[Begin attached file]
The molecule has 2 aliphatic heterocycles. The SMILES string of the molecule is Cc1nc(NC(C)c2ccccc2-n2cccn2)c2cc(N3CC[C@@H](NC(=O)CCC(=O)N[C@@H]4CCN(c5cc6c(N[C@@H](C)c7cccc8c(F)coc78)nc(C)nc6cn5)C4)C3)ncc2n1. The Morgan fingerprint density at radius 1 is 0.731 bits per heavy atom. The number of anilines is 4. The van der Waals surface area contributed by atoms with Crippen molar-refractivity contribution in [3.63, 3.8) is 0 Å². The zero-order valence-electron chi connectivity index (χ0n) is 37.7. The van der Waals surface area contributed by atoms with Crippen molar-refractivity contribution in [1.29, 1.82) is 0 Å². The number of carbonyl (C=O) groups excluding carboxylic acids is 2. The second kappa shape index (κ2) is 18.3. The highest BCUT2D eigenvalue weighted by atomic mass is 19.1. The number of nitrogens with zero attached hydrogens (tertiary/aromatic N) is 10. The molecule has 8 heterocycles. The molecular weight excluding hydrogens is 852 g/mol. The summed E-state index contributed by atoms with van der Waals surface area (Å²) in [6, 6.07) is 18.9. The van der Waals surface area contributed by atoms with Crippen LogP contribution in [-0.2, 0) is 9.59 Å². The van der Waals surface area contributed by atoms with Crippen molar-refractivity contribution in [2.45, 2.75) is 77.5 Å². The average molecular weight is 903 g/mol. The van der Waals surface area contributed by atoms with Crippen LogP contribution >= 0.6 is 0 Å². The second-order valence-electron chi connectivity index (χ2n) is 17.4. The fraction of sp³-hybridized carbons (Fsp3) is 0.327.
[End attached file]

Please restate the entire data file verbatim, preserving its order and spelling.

The molecule has 2 aliphatic heterocycles. The SMILES string of the molecule is Cc1nc(NC(C)c2ccccc2-n2cccn2)c2cc(N3CC[C@@H](NC(=O)CCC(=O)N[C@@H]4CCN(c5cc6c(N[C@@H](C)c7cccc8c(F)coc78)nc(C)nc6cn5)C4)C3)ncc2n1. The Morgan fingerprint density at radius 1 is 0.731 bits per heavy atom. The number of anilines is 4. The van der Waals surface area contributed by atoms with Crippen molar-refractivity contribution in [3.63, 3.8) is 0 Å². The zero-order valence-electron chi connectivity index (χ0n) is 37.7. The van der Waals surface area contributed by atoms with Crippen molar-refractivity contribution in [1.29, 1.82) is 0 Å². The number of carbonyl (C=O) groups excluding carboxylic acids is 2. The second kappa shape index (κ2) is 18.3. The highest BCUT2D eigenvalue weighted by atomic mass is 19.1. The number of nitrogens with zero attached hydrogens (tertiary/aromatic N) is 10. The molecule has 8 heterocycles. The molecular weight excluding hydrogens is 852 g/mol. The summed E-state index contributed by atoms with van der Waals surface area (Å²) in [6, 6.07) is 18.9. The van der Waals surface area contributed by atoms with Crippen LogP contribution in [-0.2, 0) is 9.59 Å². The van der Waals surface area contributed by atoms with Crippen molar-refractivity contribution in [2.45, 2.75) is 77.5 Å². The average molecular weight is 903 g/mol. The van der Waals surface area contributed by atoms with Crippen LogP contribution >= 0.6 is 0 Å². The second-order valence-electron chi connectivity index (χ2n) is 17.4. The fraction of sp³-hybridized carbons (Fsp3) is 0.327.